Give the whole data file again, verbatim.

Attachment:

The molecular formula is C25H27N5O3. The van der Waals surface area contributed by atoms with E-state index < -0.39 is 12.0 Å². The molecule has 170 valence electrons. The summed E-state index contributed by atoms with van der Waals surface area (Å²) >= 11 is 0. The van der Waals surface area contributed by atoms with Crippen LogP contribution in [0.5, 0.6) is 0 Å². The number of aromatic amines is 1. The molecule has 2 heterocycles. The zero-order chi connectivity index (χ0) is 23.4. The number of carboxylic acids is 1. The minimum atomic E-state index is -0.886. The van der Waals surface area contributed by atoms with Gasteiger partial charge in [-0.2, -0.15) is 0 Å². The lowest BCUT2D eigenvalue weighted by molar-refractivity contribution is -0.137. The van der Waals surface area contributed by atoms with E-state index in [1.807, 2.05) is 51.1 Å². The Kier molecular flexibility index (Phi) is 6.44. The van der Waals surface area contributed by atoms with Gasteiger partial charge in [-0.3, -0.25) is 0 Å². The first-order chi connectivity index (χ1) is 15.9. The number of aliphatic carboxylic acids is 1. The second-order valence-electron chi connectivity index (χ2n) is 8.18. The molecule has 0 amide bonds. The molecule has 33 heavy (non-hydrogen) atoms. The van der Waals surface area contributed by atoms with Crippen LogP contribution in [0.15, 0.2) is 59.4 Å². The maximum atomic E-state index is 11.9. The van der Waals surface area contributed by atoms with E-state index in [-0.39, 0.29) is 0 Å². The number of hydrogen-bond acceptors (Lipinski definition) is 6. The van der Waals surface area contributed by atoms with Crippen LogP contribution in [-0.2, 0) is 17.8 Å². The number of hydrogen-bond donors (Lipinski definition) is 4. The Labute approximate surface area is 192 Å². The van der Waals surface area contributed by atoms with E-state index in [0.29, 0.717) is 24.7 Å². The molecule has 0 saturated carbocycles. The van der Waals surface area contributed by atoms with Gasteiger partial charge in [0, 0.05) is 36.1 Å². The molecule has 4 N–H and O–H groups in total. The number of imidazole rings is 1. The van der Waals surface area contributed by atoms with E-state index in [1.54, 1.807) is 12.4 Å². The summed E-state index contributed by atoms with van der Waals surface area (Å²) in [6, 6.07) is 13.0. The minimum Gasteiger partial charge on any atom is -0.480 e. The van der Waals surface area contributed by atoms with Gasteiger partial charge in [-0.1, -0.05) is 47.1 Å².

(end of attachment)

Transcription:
The molecular formula is C25H27N5O3. The van der Waals surface area contributed by atoms with E-state index < -0.39 is 12.0 Å². The molecule has 170 valence electrons. The summed E-state index contributed by atoms with van der Waals surface area (Å²) >= 11 is 0. The van der Waals surface area contributed by atoms with Crippen LogP contribution in [0.5, 0.6) is 0 Å². The number of aromatic amines is 1. The molecule has 2 heterocycles. The zero-order chi connectivity index (χ0) is 23.4. The number of carboxylic acids is 1. The minimum atomic E-state index is -0.886. The van der Waals surface area contributed by atoms with Gasteiger partial charge in [-0.2, -0.15) is 0 Å². The lowest BCUT2D eigenvalue weighted by molar-refractivity contribution is -0.137. The van der Waals surface area contributed by atoms with E-state index in [1.807, 2.05) is 51.1 Å². The Kier molecular flexibility index (Phi) is 6.44. The van der Waals surface area contributed by atoms with Gasteiger partial charge in [-0.3, -0.25) is 0 Å². The first-order chi connectivity index (χ1) is 15.9. The number of aliphatic carboxylic acids is 1. The second-order valence-electron chi connectivity index (χ2n) is 8.18. The molecule has 0 amide bonds. The molecule has 33 heavy (non-hydrogen) atoms. The van der Waals surface area contributed by atoms with Crippen LogP contribution in [0.15, 0.2) is 59.4 Å². The maximum atomic E-state index is 11.9. The van der Waals surface area contributed by atoms with E-state index in [-0.39, 0.29) is 0 Å². The number of hydrogen-bond acceptors (Lipinski definition) is 6. The van der Waals surface area contributed by atoms with Crippen LogP contribution in [-0.2, 0) is 17.8 Å². The number of hydrogen-bond donors (Lipinski definition) is 4. The Labute approximate surface area is 192 Å². The van der Waals surface area contributed by atoms with E-state index in [0.29, 0.717) is 24.7 Å². The molecule has 0 saturated carbocycles. The van der Waals surface area contributed by atoms with Gasteiger partial charge in [0, 0.05) is 36.1 Å². The molecule has 4 N–H and O–H groups in total. The number of imidazole rings is 1. The van der Waals surface area contributed by atoms with E-state index in [1.54, 1.807) is 12.4 Å². The summed E-state index contributed by atoms with van der Waals surface area (Å²) in [6, 6.07) is 13.0. The minimum Gasteiger partial charge on any atom is -0.480 e. The van der Waals surface area contributed by atoms with Gasteiger partial charge in [-0.1, -0.05) is 47.1 Å².